Time called on illegal bear bile industry in Ha Long Bay Vietnam
Local authority calls for an end to the bear bile tourism industry
Today, over 80 captive wild bears in tourism hotspot Ha Long Bay in Vietnam are a step closer to freedom from the illegal bear bile tourism industry.
For six years our local partner Education for Nature Vietnam (ENV) has been working to expose one of the darker sides of tourism: the exploitation of bears for their bile in one of Vietnam's most popular tourist destinations.
In late 2013, after a period of intense surveillance and monitoring, ENV managed, with our support, to produce solid evidence that the bear bile tourist industry was taking place behind closed doors in Ha Long Bay, where the extraction and selling of bear bile is illegal.
Seeing this evidence has now prompted the local authority, the Quang Ninh People's Committee, to call for an end to the bear bile tourism industry in the area - for good.
A task force including ENV, the Forest Protection Department, the Environmental Police and the provincial government, has been set up by the Quang Ninh People's Committee. It aims to prevent tourists from visiting bear bile facilities and to protect bears being exploited for their bile.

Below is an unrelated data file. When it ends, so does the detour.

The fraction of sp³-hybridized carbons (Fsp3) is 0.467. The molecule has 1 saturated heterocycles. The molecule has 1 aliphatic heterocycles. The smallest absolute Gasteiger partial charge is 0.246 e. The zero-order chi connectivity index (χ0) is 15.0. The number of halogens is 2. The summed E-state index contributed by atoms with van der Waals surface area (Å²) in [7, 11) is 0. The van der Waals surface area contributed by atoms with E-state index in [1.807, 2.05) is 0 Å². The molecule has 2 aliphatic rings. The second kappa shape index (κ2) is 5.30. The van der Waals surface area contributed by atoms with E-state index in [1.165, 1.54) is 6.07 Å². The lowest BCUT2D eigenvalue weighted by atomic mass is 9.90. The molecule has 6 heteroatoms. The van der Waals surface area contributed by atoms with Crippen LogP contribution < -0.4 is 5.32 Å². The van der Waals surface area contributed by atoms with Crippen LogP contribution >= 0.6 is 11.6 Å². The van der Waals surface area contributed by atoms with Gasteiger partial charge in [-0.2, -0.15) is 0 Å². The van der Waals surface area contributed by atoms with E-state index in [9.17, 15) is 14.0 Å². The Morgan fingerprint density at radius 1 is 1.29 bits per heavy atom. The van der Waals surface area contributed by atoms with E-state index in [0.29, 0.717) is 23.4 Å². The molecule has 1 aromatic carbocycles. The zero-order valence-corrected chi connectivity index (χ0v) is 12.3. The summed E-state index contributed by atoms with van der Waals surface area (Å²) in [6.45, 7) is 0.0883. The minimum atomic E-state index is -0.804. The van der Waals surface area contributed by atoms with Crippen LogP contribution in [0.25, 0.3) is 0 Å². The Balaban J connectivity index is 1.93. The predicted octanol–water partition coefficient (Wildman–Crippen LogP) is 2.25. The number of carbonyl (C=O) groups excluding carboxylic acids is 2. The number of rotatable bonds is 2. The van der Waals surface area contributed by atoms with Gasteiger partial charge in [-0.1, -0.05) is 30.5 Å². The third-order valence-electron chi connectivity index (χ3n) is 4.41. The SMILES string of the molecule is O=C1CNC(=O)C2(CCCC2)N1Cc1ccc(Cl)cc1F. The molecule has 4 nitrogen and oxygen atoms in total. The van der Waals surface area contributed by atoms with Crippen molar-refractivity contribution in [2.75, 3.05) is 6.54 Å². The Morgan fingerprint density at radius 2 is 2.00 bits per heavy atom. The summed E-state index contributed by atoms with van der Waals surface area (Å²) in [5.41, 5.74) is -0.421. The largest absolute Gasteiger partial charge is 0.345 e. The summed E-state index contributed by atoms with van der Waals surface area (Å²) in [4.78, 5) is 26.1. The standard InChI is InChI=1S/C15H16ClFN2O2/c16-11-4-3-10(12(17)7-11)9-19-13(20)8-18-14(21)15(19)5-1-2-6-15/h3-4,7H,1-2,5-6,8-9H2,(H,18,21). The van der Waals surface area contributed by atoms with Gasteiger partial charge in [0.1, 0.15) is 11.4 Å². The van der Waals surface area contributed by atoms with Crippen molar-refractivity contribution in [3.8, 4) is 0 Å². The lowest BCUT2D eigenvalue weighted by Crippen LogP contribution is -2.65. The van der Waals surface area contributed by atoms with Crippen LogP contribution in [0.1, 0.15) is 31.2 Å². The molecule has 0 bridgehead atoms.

The last two remaining facilities selling bear bile have now been permanently closed to tourists, with none visiting for four months - signalling an end to this inhumane, unnecessary and illegal tourism industry.
Continued monitoring will ensure that the bear bile tourism industry doesn't migrate to other well-known hot spots and that illegal activity does not resume.
Luke Nicholson, our Bears in the Wild Project Manager, says: "Bears are wild animals, they belong in the wild, yet these animals are forced to suffer a lifetime in captivity for use in traditional medicine.
"This action in Ha Long Bay, a hugely popular tourist destination, is sending out a clear message that it is totally unacceptable to exploit wild animals for profit.
"At the same time, this is an opportunity to make people aware of the suffering experienced by wild animals in captivity. And, the needless cruelty endured by bears for their bile, when there are effective and affordable herbal and synthetic alternatives readily available.
"We will continue to work with governments, partners and individuals, to drive legislation, policy, enforcement and monitoring, to end the exploitation of wild animals."
Image: Moonbears like this cub are commonly used in Asia for their bile (Endangered Species Restoration Project, South Korea)